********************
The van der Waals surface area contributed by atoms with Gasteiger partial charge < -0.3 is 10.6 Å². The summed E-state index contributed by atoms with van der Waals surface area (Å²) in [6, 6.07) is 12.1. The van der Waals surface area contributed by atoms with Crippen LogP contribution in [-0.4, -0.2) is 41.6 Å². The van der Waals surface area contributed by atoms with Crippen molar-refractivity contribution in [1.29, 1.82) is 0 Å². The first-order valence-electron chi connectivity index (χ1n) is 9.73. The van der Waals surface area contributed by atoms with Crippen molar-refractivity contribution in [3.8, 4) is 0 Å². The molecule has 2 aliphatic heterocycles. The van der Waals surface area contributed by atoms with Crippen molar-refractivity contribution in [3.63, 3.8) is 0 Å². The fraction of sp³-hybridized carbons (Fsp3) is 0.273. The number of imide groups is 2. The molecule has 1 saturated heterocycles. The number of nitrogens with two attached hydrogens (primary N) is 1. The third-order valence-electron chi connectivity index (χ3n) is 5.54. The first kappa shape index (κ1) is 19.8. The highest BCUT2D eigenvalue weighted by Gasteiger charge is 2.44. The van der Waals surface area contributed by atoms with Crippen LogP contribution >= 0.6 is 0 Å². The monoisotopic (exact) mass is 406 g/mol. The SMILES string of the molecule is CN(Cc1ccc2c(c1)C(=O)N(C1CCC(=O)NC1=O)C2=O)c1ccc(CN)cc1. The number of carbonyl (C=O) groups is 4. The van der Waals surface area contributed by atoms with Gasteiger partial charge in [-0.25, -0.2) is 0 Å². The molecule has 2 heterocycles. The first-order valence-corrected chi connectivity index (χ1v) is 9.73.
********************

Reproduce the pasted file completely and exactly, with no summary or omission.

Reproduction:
The van der Waals surface area contributed by atoms with Gasteiger partial charge < -0.3 is 10.6 Å². The summed E-state index contributed by atoms with van der Waals surface area (Å²) in [6, 6.07) is 12.1. The van der Waals surface area contributed by atoms with Crippen LogP contribution in [-0.4, -0.2) is 41.6 Å². The van der Waals surface area contributed by atoms with Crippen molar-refractivity contribution in [1.29, 1.82) is 0 Å². The first-order valence-electron chi connectivity index (χ1n) is 9.73. The van der Waals surface area contributed by atoms with Crippen molar-refractivity contribution in [3.8, 4) is 0 Å². The molecule has 2 aliphatic heterocycles. The van der Waals surface area contributed by atoms with Crippen molar-refractivity contribution in [3.63, 3.8) is 0 Å². The fraction of sp³-hybridized carbons (Fsp3) is 0.273. The number of imide groups is 2. The molecule has 1 saturated heterocycles. The number of nitrogens with two attached hydrogens (primary N) is 1. The third-order valence-electron chi connectivity index (χ3n) is 5.54. The first kappa shape index (κ1) is 19.8. The highest BCUT2D eigenvalue weighted by Gasteiger charge is 2.44. The van der Waals surface area contributed by atoms with Crippen LogP contribution >= 0.6 is 0 Å². The monoisotopic (exact) mass is 406 g/mol. The SMILES string of the molecule is CN(Cc1ccc2c(c1)C(=O)N(C1CCC(=O)NC1=O)C2=O)c1ccc(CN)cc1. The number of carbonyl (C=O) groups is 4. The van der Waals surface area contributed by atoms with Gasteiger partial charge in [-0.25, -0.2) is 0 Å². The molecule has 2 heterocycles. The first-order valence-corrected chi connectivity index (χ1v) is 9.73.